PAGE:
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Old 03-27-2011, 02:22 AM   #11
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Originally Posted by Stout-n-Braggot View Post
You'll need a source of enzymes to convert the oats, otherwise you won't really get much from them besides an almost chalky mouthfeel from the unconverted starch.
For nice color and complexity you can get 2 lbs of honey and carmelize it until it is almost black (I do this for most of my stouts anymore), it gives nice toffee flavors and when it is slightly burnt it gives a bitterness that is somehwat similar to that of heavily roasted grains and malts. Some carmelized honey and molasses will really add a lot to your recipe.

Hey, could you elaborate on the process of caramelizing the honey.


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Old 03-27-2011, 03:28 AM   #12
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I use my brewkettle for this. You need to put the honey in a kettle and heat it until it reaches your desired color, throughout this you need to keep a very close eye on it and stir it often with a long metal spoon. The honey will boil and start to rise, stirring will help keep it down, but sometimes you'll need to reduce the heat until the honey falls.
Once you hit your desired color you'll want to reduce the heat and slowly and carefully add water and let the honey dissolve and simmer *covered* until it is no longer sticking to everything (it will harden when the water is added), simmering it covered will allow the steam to soften the honey sticking to the walls of the kettle.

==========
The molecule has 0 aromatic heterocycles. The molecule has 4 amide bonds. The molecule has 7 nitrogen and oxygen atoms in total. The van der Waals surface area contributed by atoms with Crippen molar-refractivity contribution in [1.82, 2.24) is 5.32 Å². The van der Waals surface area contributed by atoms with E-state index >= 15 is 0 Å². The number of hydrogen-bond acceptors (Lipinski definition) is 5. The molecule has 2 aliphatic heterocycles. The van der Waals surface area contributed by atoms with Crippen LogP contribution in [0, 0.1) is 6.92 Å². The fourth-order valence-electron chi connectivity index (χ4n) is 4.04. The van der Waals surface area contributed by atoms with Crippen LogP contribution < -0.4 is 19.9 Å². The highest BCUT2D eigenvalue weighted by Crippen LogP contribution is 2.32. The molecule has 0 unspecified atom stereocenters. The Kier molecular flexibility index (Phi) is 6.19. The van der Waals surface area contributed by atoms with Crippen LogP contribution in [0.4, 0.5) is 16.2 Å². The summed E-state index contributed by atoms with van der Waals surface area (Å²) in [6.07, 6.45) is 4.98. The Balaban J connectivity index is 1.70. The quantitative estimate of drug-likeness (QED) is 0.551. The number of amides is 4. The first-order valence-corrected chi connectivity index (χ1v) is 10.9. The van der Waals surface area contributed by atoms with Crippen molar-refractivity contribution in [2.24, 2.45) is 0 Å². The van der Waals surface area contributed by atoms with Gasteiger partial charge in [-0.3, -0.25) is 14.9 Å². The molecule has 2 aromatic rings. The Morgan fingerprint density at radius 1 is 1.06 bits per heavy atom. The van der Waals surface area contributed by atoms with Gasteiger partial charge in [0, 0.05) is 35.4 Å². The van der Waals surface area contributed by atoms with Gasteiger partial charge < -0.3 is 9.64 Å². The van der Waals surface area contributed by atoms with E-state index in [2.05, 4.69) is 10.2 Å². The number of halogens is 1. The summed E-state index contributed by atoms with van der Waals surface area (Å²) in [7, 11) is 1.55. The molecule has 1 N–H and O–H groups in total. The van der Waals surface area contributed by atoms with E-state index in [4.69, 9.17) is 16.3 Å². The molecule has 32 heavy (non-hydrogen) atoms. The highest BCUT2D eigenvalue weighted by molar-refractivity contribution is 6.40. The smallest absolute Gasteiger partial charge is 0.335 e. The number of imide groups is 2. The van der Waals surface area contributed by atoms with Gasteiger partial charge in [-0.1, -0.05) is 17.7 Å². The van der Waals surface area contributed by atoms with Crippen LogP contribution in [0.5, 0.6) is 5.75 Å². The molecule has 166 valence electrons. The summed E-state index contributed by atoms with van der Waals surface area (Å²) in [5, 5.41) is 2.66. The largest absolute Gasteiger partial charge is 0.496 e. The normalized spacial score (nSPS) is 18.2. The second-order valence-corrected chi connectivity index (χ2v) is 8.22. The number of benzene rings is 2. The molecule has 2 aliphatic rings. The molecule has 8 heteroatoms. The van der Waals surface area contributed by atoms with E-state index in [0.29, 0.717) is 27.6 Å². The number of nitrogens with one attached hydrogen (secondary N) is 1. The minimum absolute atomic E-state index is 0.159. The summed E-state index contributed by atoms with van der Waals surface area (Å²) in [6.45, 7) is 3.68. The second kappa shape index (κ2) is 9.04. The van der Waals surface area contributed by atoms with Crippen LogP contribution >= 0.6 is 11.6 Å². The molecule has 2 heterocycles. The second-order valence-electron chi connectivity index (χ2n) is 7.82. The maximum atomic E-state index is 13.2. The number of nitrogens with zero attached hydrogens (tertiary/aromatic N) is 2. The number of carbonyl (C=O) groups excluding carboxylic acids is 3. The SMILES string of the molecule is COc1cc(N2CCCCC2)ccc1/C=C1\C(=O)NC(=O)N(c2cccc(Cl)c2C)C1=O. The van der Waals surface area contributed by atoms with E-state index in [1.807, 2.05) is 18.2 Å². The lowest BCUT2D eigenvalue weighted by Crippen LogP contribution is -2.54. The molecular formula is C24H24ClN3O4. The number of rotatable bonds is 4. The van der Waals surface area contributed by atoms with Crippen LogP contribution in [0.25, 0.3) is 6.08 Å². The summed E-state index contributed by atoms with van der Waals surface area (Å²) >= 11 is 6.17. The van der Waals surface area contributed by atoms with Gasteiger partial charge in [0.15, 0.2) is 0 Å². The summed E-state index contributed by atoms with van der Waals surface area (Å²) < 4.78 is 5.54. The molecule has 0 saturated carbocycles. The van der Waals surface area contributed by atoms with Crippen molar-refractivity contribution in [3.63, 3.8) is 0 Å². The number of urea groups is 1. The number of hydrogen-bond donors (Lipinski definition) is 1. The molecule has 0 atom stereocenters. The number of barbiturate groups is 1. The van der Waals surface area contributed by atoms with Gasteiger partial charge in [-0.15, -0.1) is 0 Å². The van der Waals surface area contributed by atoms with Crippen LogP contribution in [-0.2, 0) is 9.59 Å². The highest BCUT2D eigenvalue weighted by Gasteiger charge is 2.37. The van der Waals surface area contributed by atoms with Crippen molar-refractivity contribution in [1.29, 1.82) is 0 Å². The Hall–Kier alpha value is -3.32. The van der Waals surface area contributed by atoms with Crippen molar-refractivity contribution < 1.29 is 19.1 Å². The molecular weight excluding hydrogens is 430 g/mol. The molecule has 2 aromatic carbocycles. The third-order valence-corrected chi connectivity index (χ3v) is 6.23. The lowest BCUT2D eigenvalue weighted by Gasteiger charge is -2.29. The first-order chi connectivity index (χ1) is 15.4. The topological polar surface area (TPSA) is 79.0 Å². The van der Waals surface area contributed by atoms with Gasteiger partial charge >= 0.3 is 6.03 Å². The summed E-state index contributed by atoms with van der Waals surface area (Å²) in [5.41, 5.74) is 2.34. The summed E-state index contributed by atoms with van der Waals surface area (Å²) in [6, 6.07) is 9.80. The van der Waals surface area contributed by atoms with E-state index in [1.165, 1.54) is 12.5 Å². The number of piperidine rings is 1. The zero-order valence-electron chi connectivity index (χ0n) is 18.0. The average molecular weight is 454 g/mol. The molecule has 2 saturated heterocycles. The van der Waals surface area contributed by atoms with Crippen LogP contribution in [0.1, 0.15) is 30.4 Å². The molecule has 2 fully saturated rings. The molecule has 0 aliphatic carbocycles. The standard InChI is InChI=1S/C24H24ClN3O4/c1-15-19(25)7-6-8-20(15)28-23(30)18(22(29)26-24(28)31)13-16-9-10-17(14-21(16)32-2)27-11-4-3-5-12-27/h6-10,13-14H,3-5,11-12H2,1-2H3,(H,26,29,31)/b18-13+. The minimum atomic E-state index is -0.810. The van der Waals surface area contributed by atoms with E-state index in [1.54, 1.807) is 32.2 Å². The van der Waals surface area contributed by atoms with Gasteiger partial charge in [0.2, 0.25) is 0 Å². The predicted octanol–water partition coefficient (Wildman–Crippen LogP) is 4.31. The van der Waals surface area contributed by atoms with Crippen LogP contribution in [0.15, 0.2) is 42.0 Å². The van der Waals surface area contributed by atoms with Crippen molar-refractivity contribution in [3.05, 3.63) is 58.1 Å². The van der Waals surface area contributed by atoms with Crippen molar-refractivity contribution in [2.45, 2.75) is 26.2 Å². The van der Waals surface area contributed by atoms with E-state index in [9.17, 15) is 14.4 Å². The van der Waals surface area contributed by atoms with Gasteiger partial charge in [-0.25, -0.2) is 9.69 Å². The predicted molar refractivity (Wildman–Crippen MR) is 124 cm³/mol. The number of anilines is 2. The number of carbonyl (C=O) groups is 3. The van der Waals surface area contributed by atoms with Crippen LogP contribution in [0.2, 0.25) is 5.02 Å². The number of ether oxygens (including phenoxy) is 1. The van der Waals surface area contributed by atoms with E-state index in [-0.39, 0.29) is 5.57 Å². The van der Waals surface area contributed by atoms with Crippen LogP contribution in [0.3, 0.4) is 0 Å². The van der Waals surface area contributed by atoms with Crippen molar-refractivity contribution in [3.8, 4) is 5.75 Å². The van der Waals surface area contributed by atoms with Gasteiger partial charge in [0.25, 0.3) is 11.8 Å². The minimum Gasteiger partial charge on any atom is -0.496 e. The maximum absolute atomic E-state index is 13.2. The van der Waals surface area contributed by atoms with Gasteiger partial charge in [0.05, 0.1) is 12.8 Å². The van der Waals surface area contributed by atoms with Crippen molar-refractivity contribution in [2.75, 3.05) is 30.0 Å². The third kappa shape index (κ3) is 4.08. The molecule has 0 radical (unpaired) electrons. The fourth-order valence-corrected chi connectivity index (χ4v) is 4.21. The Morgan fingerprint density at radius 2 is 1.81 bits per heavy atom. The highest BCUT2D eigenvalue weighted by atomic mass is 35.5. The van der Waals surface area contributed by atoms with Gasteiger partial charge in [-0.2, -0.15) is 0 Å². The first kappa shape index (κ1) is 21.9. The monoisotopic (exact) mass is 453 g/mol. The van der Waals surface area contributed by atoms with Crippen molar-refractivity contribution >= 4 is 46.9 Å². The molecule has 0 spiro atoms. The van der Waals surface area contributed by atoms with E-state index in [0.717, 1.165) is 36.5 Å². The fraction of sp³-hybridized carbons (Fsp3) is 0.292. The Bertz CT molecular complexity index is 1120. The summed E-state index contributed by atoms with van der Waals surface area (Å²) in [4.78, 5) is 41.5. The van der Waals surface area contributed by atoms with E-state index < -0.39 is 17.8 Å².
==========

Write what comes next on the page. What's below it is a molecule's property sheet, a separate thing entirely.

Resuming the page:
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Old 03-27-2011, 06:23 PM   #13
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Originally Posted by Stout-n-Braggot View Post
I use my brewkettle for this. You need to put the honey in a kettle and heat it until it reaches your desired color, throughout this you need to keep a very close eye on it and stir it often with a long metal spoon. The honey will boil and start to rise, stirring will help keep it down, but sometimes you'll need to reduce the heat until the honey falls.
Once you hit your desired color you'll want to reduce the heat and slowly and carefully add water and let the honey dissolve and simmer *covered* until it is no longer sticking to everything (it will harden when the water is added), simmering it covered will allow the steam to soften the honey sticking to the walls of the kettle.

Thanks, Stout-n-Braggot, I think I will try this in the future. About how much water is necessary?
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Old 03-27-2011, 06:41 PM   #14
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Quick question, should I use S-04 or Windsor yeast for this?

I'm looking for something that won't make this too dry...

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Old 03-27-2011, 10:44 PM   #15
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You might get better flavor if you roast them.
Whenever I roast oats for my stout I do about 1 lb at a time spread over a cookie sheet, roast around 275 or 300 farenheit, and stir them around every 15 or 20 minutes until they darken and begin to smell more burnt than they smell like cookies (they'll start smelling like cookies after only 10 minutes), then I let them sit in a paper bag for at least a week to let some of the acrid aromas volatilize out and then toss them in my mash. For you I would recommend toasting like this and steeping them for an hour or so in about a gallon of water at 180 degrees (much warmer than most steeping grains, but with oats you don't need to worry about tannins, and for this amount it should draw out more of what you want).